Diplomats of Sound are proud to announce we will be working on tours and shows in support of the brand new studio album by one of Ghana’s all-time great vocalists, “The Golden Voice Of Africa”, Pat Thomas, in conjunction with the Kwashibu Area Band led by Ghanaian musician / producer Kwame Yeboah (Cat Stevens band, Patrice) and Ben Abarbanel Wolff (Poets Of Rhythm, Ebo Taylor band).
Hailing from Kumasi,Thomas had lived with highlife legend King Onyina from a young age before working with Ebo Taylor in two of Ghana’s great 1960s highlife big bands, Broadway Dance Band and Stargazers.Both would cross paths as their careers progressed, Pat contributing vocals to Ebo’s solo albums and Ebo arranging horns for Pat’s songs. Both would become a mainstay of Ghana’s ‘70s and ‘80s highlife, Afrobeat and Afro-pop scenes, hitting big with the Ghana Cocoa Board-sponsored Sweet Beans band featuring Ebo as musical director and Pat as lead vocalist. A fixture in Fela Kuti’s band at the time, drummer Tony Allen would record a session with Sweet Beans in Kumasi in 1975 (as yet unreleased). With his distinctive soulful, flowing vocal style, sung in the Asante twi dialect, Thomas became established during this era as one of Ghana’s biggest musical draws.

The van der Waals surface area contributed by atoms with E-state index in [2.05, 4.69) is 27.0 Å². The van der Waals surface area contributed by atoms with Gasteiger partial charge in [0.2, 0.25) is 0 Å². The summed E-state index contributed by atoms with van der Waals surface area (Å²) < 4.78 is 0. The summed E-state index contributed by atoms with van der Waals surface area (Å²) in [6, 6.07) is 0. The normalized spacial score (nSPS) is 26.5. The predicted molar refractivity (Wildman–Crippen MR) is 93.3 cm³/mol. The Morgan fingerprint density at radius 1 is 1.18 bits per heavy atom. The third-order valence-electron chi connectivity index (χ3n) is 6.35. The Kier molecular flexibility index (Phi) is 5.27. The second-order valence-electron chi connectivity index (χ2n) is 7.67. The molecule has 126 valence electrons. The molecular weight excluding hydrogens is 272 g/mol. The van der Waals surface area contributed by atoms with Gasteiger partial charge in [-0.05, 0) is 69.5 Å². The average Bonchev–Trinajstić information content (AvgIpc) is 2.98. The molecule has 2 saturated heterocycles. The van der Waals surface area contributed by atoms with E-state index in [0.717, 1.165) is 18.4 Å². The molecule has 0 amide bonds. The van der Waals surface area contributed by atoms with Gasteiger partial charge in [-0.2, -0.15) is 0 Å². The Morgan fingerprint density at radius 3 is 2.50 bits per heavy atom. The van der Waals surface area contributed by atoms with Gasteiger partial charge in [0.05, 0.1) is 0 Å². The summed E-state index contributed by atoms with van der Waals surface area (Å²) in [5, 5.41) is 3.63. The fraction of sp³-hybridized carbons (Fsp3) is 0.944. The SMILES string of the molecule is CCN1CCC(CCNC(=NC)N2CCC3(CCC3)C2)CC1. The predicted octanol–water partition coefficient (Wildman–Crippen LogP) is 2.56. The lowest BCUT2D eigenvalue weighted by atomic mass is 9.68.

Recorded in Accra and mixed at Lovelite Studios’ analogue HQ in Berlin, Thomas’ new album marks over 50 years making music and involves a significant reunion of key musicians from across his career: Ebo Taylor provides horn arrangements, Tony Allen contributes drums to several tracks, ‘60s star Osei Tutu contributes a memorable trumpet solo and prolific 1970s bassist Ralph Karikari (Noble Kings) also features. Younger generation stars appearing include bassist Emmanuel Ofori, percussionist “Sunday” Owusu and Pat Thomas’ daughter Nanaaya, an acclaimed vocalist in her own right.
The album features new full band arrangements of original ‘80s Thomas classics ‘Gyae Su’, ‘Odoo Adada’ and ‘Mewo Akoma’. Abarbanel Wolff explains: “By the mid to late 1980s, Ghanaian music had started to use digital production and the heyday of the ‘golden era’ was over. With this album, we wanted to continue the tradition of the sound from the late ‘70s and bring the roots back so we have treated some of Pat’s ‘80s songs with new arrangements,”explains bandleader Ben Abarbanel Wolff. New compositions feature too, including the superb, yearning ‘Me Ho Asem’ and the infectious Afrobeat of ‘Odoo Be Ba’.